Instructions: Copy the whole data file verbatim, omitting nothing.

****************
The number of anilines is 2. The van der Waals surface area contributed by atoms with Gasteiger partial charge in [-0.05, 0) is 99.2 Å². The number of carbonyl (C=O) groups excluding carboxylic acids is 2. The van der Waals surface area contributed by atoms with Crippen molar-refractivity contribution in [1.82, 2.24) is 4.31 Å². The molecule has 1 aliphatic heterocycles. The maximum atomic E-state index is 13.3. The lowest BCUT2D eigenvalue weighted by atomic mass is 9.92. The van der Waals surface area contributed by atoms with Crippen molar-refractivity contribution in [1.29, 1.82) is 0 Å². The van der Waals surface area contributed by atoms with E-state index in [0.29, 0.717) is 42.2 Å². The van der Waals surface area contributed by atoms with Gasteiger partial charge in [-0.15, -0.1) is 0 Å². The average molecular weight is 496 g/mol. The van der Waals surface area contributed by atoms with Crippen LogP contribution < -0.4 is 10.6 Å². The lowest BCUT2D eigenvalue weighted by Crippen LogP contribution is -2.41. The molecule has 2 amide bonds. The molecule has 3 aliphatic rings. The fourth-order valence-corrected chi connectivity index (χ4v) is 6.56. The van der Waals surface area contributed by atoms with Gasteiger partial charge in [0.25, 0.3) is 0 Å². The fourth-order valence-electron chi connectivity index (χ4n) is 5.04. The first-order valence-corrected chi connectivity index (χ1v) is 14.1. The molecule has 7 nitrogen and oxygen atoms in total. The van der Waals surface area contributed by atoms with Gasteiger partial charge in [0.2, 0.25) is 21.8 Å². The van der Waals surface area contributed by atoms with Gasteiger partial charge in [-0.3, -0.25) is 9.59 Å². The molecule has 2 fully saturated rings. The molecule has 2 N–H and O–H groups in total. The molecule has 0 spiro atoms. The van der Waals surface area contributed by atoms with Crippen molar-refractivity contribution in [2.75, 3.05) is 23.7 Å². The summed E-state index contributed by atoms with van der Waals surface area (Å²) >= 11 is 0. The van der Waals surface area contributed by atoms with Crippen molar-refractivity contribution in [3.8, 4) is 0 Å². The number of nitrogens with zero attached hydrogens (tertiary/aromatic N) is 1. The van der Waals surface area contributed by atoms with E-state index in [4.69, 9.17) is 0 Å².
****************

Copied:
The number of anilines is 2. The van der Waals surface area contributed by atoms with Gasteiger partial charge in [-0.05, 0) is 99.2 Å². The number of carbonyl (C=O) groups excluding carboxylic acids is 2. The van der Waals surface area contributed by atoms with Crippen molar-refractivity contribution in [1.82, 2.24) is 4.31 Å². The molecule has 1 aliphatic heterocycles. The maximum atomic E-state index is 13.3. The lowest BCUT2D eigenvalue weighted by atomic mass is 9.92. The van der Waals surface area contributed by atoms with Crippen molar-refractivity contribution in [1.29, 1.82) is 0 Å². The van der Waals surface area contributed by atoms with E-state index in [0.29, 0.717) is 42.2 Å². The van der Waals surface area contributed by atoms with Gasteiger partial charge in [-0.15, -0.1) is 0 Å². The average molecular weight is 496 g/mol. The van der Waals surface area contributed by atoms with Crippen LogP contribution < -0.4 is 10.6 Å². The lowest BCUT2D eigenvalue weighted by Crippen LogP contribution is -2.41. The molecule has 2 amide bonds. The molecule has 3 aliphatic rings. The fourth-order valence-corrected chi connectivity index (χ4v) is 6.56. The van der Waals surface area contributed by atoms with Gasteiger partial charge in [0.25, 0.3) is 0 Å². The fourth-order valence-electron chi connectivity index (χ4n) is 5.04. The first-order valence-corrected chi connectivity index (χ1v) is 14.1. The molecule has 7 nitrogen and oxygen atoms in total. The van der Waals surface area contributed by atoms with Gasteiger partial charge in [0.2, 0.25) is 21.8 Å². The van der Waals surface area contributed by atoms with Gasteiger partial charge in [-0.3, -0.25) is 9.59 Å². The molecule has 2 fully saturated rings. The molecule has 2 N–H and O–H groups in total. The molecule has 0 spiro atoms. The van der Waals surface area contributed by atoms with Crippen molar-refractivity contribution in [2.75, 3.05) is 23.7 Å². The summed E-state index contributed by atoms with van der Waals surface area (Å²) >= 11 is 0. The van der Waals surface area contributed by atoms with Crippen molar-refractivity contribution in [3.8, 4) is 0 Å². The number of nitrogens with zero attached hydrogens (tertiary/aromatic N) is 1. The van der Waals surface area contributed by atoms with E-state index in [4.69, 9.17) is 0 Å².